Lots of other things are taking place on our homestead as well.

Plant: kale, motherwort, cabbage, stinging nettle

Harvest: maple sap

Preserves: It has been a slow sugaring season. I do not think we will get the volume of syrup that we got last year. Last year we got 4 gallons. We have only put up 1 quart and 1 pint. We will be boiling again this weekend.

Local food: Tristan has been helping a local farmer and has come home with some very yummy spinach from a greenhouse.

Eat the food: We have been eating lots of things with spinach. Green pie, salads ( SO GOOD!)

Want not: I shoveled off the snow from the cold frame. I hope to get some of my own spinach planted in it this week. I picked up some yellow clips for our solar electric fence. These are going up on the pasture fence this weekend. Mr. Leroy Brown Goat has been flaunting the weakness in our pasture fence. This is okay for now because the snow has been keeping him away from garden and orchard. But he needs to stay behind his fence.

Waste not: I have been purging and getting into spring cleaning mode.

Friday, March 9, 2012

This day...

With this warm weather I feel like those small leek sprouts stretching out of soil reaching for the sun. I am in the middle of a change in my own seasons and can really appreciate the stops and starts that an inevitable change requires. My colors tend toward autumn. But I will embrace the colors of spring.

I wax philosophical these day, I am in the throws of the change of life. Such a nice term for a settling out out of all that I have lived so far. I struggle with the fact that in actuality I am a bit young for this change. But I really have no control over this and must accept that this is upon me. Like winter to autumn I watch as some changes mean I release old habits from the past.I am a brown leaf letting go of its tree.

But this is the cusp of spring and I look towards new beginnings as well. There is a promise of renewal. When all is settled the distraction of cyclic swings will be gone and I will be distilled into my essence. Unlike the the vagaries of weather to the growing season, I will have a choice how my garden grows. This seems more sure than a crop of tomatoes around these parts.

The mystery is what excites me....

Thursday, March 1, 2012


So I have a bit of a dilemma, that I thought you wise folks could help me out with.

We are in the midst of a redo on some parts of our home right now. I am painting Evan's room this week. It is a nice bright color. It is great to see a room change and also fulfill the vision you had for it. When it is done I will share some photos. But I am daydreaming about other rooms in the house right now.

So back to the dilemma.

My grandmother past away in 2004. My grandmother was a solid presence in my life as a child. My parents divorced when I was very young. My mom became bittered and hardened by the divorce. My grandmother was nurturing and a constant when I was growing up. My mom worked weekends and my brother and I would spend weekends with my grandparents. It was at her house that I learned to eat carrots out of the garden, pick the dead heads of the small row of marigolds that grew outside her door. I learned to push a push mower. She taught me to embroider, quilt, sew and crochet. She tried to teach me knitting but this skill wouldn't come to me until later in life. I remember standing at the counter as she made biscuits. I remember the smell of spaghetti sauce slow cooking on the stove for a Saturday night pasta feast.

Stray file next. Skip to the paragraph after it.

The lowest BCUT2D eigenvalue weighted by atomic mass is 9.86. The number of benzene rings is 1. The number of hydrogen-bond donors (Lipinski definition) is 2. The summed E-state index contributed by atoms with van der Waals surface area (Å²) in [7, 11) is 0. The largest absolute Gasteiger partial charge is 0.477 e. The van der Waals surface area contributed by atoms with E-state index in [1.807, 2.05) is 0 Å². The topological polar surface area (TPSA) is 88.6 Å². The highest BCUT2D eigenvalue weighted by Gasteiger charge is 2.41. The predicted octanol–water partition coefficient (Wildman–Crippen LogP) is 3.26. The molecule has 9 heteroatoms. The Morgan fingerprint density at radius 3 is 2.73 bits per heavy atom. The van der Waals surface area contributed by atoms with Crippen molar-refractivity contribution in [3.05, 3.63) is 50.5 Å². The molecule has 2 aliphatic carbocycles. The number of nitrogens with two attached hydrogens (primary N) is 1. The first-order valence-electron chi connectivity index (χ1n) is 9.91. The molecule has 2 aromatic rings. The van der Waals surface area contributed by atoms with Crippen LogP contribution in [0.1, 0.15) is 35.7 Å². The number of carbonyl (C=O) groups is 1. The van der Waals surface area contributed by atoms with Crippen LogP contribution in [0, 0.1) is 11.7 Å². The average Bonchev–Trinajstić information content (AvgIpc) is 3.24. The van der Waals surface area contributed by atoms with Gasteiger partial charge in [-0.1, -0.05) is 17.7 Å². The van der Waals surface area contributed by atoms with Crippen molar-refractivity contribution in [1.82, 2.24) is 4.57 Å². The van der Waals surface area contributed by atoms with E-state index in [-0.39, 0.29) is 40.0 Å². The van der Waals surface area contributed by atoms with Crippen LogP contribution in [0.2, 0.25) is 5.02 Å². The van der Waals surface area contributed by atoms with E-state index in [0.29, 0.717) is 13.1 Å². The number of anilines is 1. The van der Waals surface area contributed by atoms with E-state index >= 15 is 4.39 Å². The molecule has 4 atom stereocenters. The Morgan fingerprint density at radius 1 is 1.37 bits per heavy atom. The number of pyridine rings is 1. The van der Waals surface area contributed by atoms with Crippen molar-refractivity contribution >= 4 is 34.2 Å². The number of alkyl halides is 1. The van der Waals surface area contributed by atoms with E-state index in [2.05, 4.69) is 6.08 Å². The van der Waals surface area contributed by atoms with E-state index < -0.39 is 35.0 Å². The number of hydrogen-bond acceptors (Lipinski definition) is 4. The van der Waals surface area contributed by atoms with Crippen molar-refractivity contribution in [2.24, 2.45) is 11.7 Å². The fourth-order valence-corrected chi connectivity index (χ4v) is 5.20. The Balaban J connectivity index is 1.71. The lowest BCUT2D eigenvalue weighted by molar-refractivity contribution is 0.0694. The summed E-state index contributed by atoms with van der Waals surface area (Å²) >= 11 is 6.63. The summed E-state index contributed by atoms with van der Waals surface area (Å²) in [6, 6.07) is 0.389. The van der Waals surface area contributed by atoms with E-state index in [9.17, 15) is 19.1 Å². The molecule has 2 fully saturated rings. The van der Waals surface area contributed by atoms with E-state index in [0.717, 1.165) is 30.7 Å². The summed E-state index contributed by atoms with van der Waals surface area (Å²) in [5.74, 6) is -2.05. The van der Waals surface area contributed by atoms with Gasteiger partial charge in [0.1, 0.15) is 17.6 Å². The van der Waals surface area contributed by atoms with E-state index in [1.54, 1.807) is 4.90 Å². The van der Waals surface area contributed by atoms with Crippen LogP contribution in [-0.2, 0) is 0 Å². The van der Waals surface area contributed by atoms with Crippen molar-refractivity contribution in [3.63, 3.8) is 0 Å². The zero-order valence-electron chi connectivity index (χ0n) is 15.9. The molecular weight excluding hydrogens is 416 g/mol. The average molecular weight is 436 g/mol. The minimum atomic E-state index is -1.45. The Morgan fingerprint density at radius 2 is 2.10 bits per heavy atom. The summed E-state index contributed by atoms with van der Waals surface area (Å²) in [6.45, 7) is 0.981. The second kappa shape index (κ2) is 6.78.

She made me dolls. Raggedy Ann, Mary Poppins, and small sock dolls that still come out at Christmastime. She made me sweaters and mittens and hats. My home is graced with her essence; teacups, doilies crocheted by her, her teapot, pot holders, she is part of my home. I have a beautifully embroidered table cloth that she made that covers my table at the holidays. I have her cedar chest that she left to me; a nice piece of furniture. She told me that when I was young I would trace the lines in the wood with my fingers. I also have her dishes. A delicate china.

And thus my dilemma. In the process of my redo I am excited to brighten my kitchen with some paint. It is tongue and groove knotty pine. Some of it is water stained. I plan to paint it a very pale yellow with white trim. We have long term plans for the kitchen but for now this is what we plan to do.

My everyday dishes area a very sad assortment of mismatched bowls and plates. Their number has dwindled considerably since we've lived here. We have concrete floors and a slate sink and they are not kind to any thing that should fall on their surface. Can I tell you how many canning jars have met their demise to the sink? Many. Oh and I live with three people of the male persuasions who do not place the same value or care to the odd piece of pottery.

So my grandmother's dishes are brought out for special occasions, like the holidays, or entertaining. So this is what I am wondering...should I bring my grandmother's dishes out for every day or should I piece together a funky assortment of "vintage" dishes?

It is the nature of glass to break, this I know...So I could use your help...